A few revision passes of The Monster in the Mirror have got that in a reasonable state. I’ll set it aside for a few more weeks before looking at it again. A short break in the meanwhile, with maybe some considering the character arcs from Glyphmaster, and listing other things in need of attention when I get to revising that. I might take a run at it before returning to The Monster in the Mirror.
Further ahead, there’s a couple of shorter pieces to revise at some point, and then I need to get back to Dwimmerfall. Probably a light revision of the first two parts before planning out the third. That will probably take some time.
While I do have a couple of other things planned beyond that (including the next in the series after The Monster in the Mirror), I do need to consider whether to carry on along my current path. Fantasy and Science Fiction are the genres to which I feel most attracted, but I’m not sure my writing style is really suited to them. I tend towards the sparse, and worry that I’m maybe not giving enough detail to satisfy readers. Maybe I’d be better suited to writing thrillers.
Not that my existing thrillers sell much better than my other stuff, but I’m wondering about focussing on those for a while. The first novel I wrote, The Paragon Protocols, was an espionage thriller, though I never published it. I’ve been meaning to go back to it at some point, and have been considering fixes recently, so maybe I’ll have a tinker with it.
It’s related to Allegiances, though only in setting rather particular characters, and I had rough plans for where the setting/series could go, but they’ve changed slightly. Originally I’d intended an espionage series that verged on super science, with a hint of the excesses of some of the Bond movies in that direction. But in writing Paragon Protocols I found myself grounding it more than intended, so the immediate planned sequel just felt too different to fix.
Not that it’s ultra-realistic spy stuff. It’s still more action movie territory. And it’d probably have a large cast that would weave in and out, rather than a fixed central character (I have plans for some of the characters from Allegiances, but haven’t got around to writing them yet).
Even without the shifting genre, I’ve been considering trying a more ongoing series. Not sure it quite fits my sensibilities, though. I might get tired writing the same characters over and over, so they’d need to be planned well to begin with, leaving enough space for them to grow.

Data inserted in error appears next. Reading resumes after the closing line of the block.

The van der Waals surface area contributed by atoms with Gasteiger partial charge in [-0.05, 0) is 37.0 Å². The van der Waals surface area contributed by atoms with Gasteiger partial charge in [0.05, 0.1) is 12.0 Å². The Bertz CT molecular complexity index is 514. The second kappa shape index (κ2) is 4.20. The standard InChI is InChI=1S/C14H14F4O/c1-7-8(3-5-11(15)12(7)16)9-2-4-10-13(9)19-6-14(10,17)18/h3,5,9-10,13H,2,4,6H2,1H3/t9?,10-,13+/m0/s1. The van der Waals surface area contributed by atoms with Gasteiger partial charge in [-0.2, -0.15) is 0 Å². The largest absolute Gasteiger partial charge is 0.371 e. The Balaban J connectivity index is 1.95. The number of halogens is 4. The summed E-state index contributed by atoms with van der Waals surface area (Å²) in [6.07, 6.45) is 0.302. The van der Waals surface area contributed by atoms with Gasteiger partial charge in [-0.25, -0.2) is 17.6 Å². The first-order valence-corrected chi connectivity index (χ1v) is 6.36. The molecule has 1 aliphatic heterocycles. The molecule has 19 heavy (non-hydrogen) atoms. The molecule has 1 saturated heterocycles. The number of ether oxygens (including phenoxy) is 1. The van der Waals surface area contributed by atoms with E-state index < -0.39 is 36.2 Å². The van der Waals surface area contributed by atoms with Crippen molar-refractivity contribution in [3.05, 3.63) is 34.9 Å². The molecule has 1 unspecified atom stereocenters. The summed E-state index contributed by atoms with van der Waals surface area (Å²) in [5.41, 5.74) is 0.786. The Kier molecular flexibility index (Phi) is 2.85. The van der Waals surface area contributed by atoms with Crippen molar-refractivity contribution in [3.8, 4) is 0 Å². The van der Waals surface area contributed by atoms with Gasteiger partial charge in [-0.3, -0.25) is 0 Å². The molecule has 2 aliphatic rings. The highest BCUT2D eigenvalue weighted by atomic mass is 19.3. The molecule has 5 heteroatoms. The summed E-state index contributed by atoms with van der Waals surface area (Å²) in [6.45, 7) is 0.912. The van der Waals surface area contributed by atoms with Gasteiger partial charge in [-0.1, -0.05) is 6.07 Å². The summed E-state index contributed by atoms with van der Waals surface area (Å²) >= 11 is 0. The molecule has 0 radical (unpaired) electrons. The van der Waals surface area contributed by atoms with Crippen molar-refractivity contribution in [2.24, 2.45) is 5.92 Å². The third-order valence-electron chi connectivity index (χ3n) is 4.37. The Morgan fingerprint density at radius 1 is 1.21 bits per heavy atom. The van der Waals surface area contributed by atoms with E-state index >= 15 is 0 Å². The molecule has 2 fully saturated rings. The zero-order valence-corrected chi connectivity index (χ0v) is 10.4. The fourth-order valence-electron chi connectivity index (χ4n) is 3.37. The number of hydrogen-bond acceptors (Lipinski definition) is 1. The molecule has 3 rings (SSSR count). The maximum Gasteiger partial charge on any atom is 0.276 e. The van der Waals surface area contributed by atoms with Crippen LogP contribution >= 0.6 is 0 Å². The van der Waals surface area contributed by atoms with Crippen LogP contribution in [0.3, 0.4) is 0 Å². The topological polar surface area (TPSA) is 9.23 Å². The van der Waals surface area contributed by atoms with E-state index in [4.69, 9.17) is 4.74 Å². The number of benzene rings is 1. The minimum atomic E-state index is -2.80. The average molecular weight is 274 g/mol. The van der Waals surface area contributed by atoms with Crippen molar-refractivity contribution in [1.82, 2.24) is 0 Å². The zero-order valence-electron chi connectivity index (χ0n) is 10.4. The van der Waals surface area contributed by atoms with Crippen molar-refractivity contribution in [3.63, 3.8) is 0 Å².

Or not grow, simply be the fulcrum of the story. I’ve been reading some of Lee Child’s Jack Reacher books recently, which I’ve enjoyed. Reacher doesn’t really change, serving as pretty much a plug-and-play protagonist who stumbles into plots. His backstory can be summed up in a few paragraphs, so just connect him with a reason to stay involved and you’ve got a protagonist with whom existing readers already have a bond. Cuts out the hassle of building it anew every time.
Even from cold, Reacher is easy enough to relate to. I’m reluctant to say due to lack of depth, but it obviously came to mind. The few times he has emotional reactions actually feel kind of odd.
Not that him being a cipher hurts the stories. The craft is good enough to hold the interest without requiring the central character to undergo any change. Which isn’t necessary for a story anyway, though it seems to be expected in novel length works. But if you’re writing a series, there’s only so much growth a character can really be exposed to before it becomes too repetitive.
This can be a problem for TV shows especially. Those where characters have to experience an emotional arc every episode, and learn something from it. That level of constant emotional turmoil can’t be healthy. Most such characters should probably be committed after a few years, to get them away from sadistic writers.
So I tend to doubt I’d be able to write a series with a single main protagonist. More of an ensemble piece might work.
Once I’ve cleared my current workload enough to be able to think properly about it, and not let my mind ramble as it has just now.
Not until next year, then.
Seasons greetings, if you’re into that kind of thing.